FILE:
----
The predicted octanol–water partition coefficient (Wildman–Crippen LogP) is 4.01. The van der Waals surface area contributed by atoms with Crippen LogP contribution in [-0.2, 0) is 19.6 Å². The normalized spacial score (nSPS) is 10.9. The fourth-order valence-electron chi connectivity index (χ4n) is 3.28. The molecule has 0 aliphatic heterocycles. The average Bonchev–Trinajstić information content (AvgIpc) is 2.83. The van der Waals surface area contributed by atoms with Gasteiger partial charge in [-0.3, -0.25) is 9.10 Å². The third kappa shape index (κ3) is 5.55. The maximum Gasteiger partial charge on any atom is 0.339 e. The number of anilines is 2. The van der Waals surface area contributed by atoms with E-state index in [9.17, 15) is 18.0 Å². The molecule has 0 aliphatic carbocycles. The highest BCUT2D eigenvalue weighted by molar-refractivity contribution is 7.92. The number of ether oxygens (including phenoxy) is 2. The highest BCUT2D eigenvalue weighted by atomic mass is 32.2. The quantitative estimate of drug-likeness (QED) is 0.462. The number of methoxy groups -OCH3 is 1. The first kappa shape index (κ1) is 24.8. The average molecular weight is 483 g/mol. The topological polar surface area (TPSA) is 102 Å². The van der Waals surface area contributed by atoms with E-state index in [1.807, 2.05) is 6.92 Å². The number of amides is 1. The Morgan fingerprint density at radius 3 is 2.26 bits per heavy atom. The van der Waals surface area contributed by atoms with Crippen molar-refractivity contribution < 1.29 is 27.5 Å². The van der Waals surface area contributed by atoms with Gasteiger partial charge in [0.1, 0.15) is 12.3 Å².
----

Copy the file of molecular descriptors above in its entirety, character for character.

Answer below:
The predicted octanol–water partition coefficient (Wildman–Crippen LogP) is 4.01. The van der Waals surface area contributed by atoms with Crippen LogP contribution in [-0.2, 0) is 19.6 Å². The normalized spacial score (nSPS) is 10.9. The fourth-order valence-electron chi connectivity index (χ4n) is 3.28. The molecule has 0 aliphatic heterocycles. The average Bonchev–Trinajstić information content (AvgIpc) is 2.83. The van der Waals surface area contributed by atoms with Gasteiger partial charge in [-0.3, -0.25) is 9.10 Å². The third kappa shape index (κ3) is 5.55. The maximum Gasteiger partial charge on any atom is 0.339 e. The number of anilines is 2. The van der Waals surface area contributed by atoms with E-state index in [9.17, 15) is 18.0 Å². The molecule has 0 aliphatic carbocycles. The highest BCUT2D eigenvalue weighted by molar-refractivity contribution is 7.92. The number of ether oxygens (including phenoxy) is 2. The highest BCUT2D eigenvalue weighted by atomic mass is 32.2. The quantitative estimate of drug-likeness (QED) is 0.462. The number of methoxy groups -OCH3 is 1. The first kappa shape index (κ1) is 24.8. The average molecular weight is 483 g/mol. The topological polar surface area (TPSA) is 102 Å². The van der Waals surface area contributed by atoms with E-state index in [1.807, 2.05) is 6.92 Å². The number of amides is 1. The Morgan fingerprint density at radius 3 is 2.26 bits per heavy atom. The van der Waals surface area contributed by atoms with Crippen molar-refractivity contribution < 1.29 is 27.5 Å². The van der Waals surface area contributed by atoms with Gasteiger partial charge in [0.1, 0.15) is 12.3 Å².